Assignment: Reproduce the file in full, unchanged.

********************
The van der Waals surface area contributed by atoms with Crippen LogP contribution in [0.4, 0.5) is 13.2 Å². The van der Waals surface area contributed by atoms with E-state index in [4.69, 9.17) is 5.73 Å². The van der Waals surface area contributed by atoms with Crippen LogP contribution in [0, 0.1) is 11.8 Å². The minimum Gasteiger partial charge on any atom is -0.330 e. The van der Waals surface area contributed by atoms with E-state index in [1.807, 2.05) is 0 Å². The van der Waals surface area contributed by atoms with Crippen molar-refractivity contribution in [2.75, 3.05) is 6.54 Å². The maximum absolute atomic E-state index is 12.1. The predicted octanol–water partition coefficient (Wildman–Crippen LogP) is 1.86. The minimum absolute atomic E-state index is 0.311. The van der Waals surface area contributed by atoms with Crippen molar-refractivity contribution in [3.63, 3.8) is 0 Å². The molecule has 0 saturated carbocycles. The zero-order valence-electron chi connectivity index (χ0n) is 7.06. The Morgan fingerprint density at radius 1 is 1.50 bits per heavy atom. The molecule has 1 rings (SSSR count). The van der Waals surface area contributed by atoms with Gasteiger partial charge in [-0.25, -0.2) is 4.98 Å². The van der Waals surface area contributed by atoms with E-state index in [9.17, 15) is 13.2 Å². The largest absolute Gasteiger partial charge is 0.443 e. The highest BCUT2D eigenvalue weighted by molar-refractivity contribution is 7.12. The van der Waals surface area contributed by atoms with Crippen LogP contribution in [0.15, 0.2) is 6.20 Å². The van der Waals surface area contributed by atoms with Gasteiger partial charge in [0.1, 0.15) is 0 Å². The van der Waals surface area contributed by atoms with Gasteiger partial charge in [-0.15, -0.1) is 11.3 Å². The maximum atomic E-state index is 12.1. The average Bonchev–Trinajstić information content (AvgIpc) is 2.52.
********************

The van der Waals surface area contributed by atoms with Crippen LogP contribution in [0.4, 0.5) is 13.2 Å². The van der Waals surface area contributed by atoms with E-state index in [4.69, 9.17) is 5.73 Å². The van der Waals surface area contributed by atoms with Crippen LogP contribution in [0, 0.1) is 11.8 Å². The minimum Gasteiger partial charge on any atom is -0.330 e. The van der Waals surface area contributed by atoms with E-state index in [1.807, 2.05) is 0 Å². The van der Waals surface area contributed by atoms with Crippen molar-refractivity contribution in [2.75, 3.05) is 6.54 Å². The maximum absolute atomic E-state index is 12.1. The predicted octanol–water partition coefficient (Wildman–Crippen LogP) is 1.86. The minimum absolute atomic E-state index is 0.311. The van der Waals surface area contributed by atoms with Crippen molar-refractivity contribution in [3.63, 3.8) is 0 Å². The molecule has 0 saturated carbocycles. The zero-order valence-electron chi connectivity index (χ0n) is 7.06. The Morgan fingerprint density at radius 1 is 1.50 bits per heavy atom. The molecule has 1 rings (SSSR count). The van der Waals surface area contributed by atoms with Gasteiger partial charge in [-0.25, -0.2) is 4.98 Å². The van der Waals surface area contributed by atoms with E-state index in [9.17, 15) is 13.2 Å². The largest absolute Gasteiger partial charge is 0.443 e. The highest BCUT2D eigenvalue weighted by molar-refractivity contribution is 7.12. The van der Waals surface area contributed by atoms with Crippen LogP contribution in [0.15, 0.2) is 6.20 Å². The van der Waals surface area contributed by atoms with Gasteiger partial charge in [0.1, 0.15) is 0 Å². The van der Waals surface area contributed by atoms with Gasteiger partial charge in [-0.15, -0.1) is 11.3 Å². The maximum atomic E-state index is 12.1. The average Bonchev–Trinajstić information content (AvgIpc) is 2.52.